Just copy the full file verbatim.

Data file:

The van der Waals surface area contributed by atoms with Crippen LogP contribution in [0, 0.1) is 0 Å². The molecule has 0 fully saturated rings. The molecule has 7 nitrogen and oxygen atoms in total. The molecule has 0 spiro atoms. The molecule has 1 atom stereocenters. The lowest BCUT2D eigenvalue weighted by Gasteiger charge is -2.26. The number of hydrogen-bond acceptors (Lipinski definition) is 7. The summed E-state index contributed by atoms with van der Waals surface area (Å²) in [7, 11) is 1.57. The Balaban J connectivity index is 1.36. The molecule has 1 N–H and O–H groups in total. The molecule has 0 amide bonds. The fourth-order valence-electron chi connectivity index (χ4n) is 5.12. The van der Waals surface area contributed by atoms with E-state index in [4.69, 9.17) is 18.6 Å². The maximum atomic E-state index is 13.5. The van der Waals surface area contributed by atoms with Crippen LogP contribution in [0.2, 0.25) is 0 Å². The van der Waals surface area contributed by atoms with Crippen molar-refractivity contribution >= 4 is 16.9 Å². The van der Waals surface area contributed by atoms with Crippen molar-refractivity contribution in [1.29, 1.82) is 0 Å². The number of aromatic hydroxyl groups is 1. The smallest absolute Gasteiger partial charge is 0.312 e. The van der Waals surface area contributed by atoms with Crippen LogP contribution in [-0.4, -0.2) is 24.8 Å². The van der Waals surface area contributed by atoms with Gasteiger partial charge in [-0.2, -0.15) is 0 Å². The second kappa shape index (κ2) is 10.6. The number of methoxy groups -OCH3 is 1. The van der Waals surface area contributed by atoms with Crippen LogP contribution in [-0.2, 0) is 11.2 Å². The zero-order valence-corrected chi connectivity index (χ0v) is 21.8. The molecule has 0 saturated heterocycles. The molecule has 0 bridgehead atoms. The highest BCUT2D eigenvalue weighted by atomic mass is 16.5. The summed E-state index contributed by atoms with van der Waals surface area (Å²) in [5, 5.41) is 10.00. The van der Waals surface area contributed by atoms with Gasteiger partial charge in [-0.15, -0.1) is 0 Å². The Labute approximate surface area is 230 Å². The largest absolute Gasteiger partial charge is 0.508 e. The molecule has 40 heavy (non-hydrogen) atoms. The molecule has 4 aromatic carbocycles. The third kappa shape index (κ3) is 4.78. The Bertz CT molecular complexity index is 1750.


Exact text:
The van der Waals surface area contributed by atoms with Crippen LogP contribution in [0, 0.1) is 0 Å². The molecule has 0 fully saturated rings. The molecule has 7 nitrogen and oxygen atoms in total. The molecule has 0 spiro atoms. The molecule has 1 atom stereocenters. The lowest BCUT2D eigenvalue weighted by Gasteiger charge is -2.26. The number of hydrogen-bond acceptors (Lipinski definition) is 7. The summed E-state index contributed by atoms with van der Waals surface area (Å²) in [7, 11) is 1.57. The Balaban J connectivity index is 1.36. The molecule has 1 N–H and O–H groups in total. The molecule has 0 amide bonds. The fourth-order valence-electron chi connectivity index (χ4n) is 5.12. The van der Waals surface area contributed by atoms with E-state index in [4.69, 9.17) is 18.6 Å². The maximum atomic E-state index is 13.5. The van der Waals surface area contributed by atoms with Crippen LogP contribution in [0.2, 0.25) is 0 Å². The van der Waals surface area contributed by atoms with Crippen molar-refractivity contribution >= 4 is 16.9 Å². The van der Waals surface area contributed by atoms with Crippen molar-refractivity contribution in [1.29, 1.82) is 0 Å². The number of aromatic hydroxyl groups is 1. The smallest absolute Gasteiger partial charge is 0.312 e. The van der Waals surface area contributed by atoms with Crippen LogP contribution in [-0.4, -0.2) is 24.8 Å². The van der Waals surface area contributed by atoms with Gasteiger partial charge in [-0.2, -0.15) is 0 Å². The second kappa shape index (κ2) is 10.6. The number of methoxy groups -OCH3 is 1. The van der Waals surface area contributed by atoms with Crippen LogP contribution in [-0.2, 0) is 11.2 Å². The zero-order valence-corrected chi connectivity index (χ0v) is 21.8. The molecule has 0 saturated heterocycles. The molecule has 0 bridgehead atoms. The highest BCUT2D eigenvalue weighted by atomic mass is 16.5. The summed E-state index contributed by atoms with van der Waals surface area (Å²) in [5, 5.41) is 10.00. The van der Waals surface area contributed by atoms with Gasteiger partial charge in [-0.15, -0.1) is 0 Å². The Labute approximate surface area is 230 Å². The largest absolute Gasteiger partial charge is 0.508 e. The molecule has 40 heavy (non-hydrogen) atoms. The molecule has 4 aromatic carbocycles. The third kappa shape index (κ3) is 4.78. The Bertz CT molecular complexity index is 1750.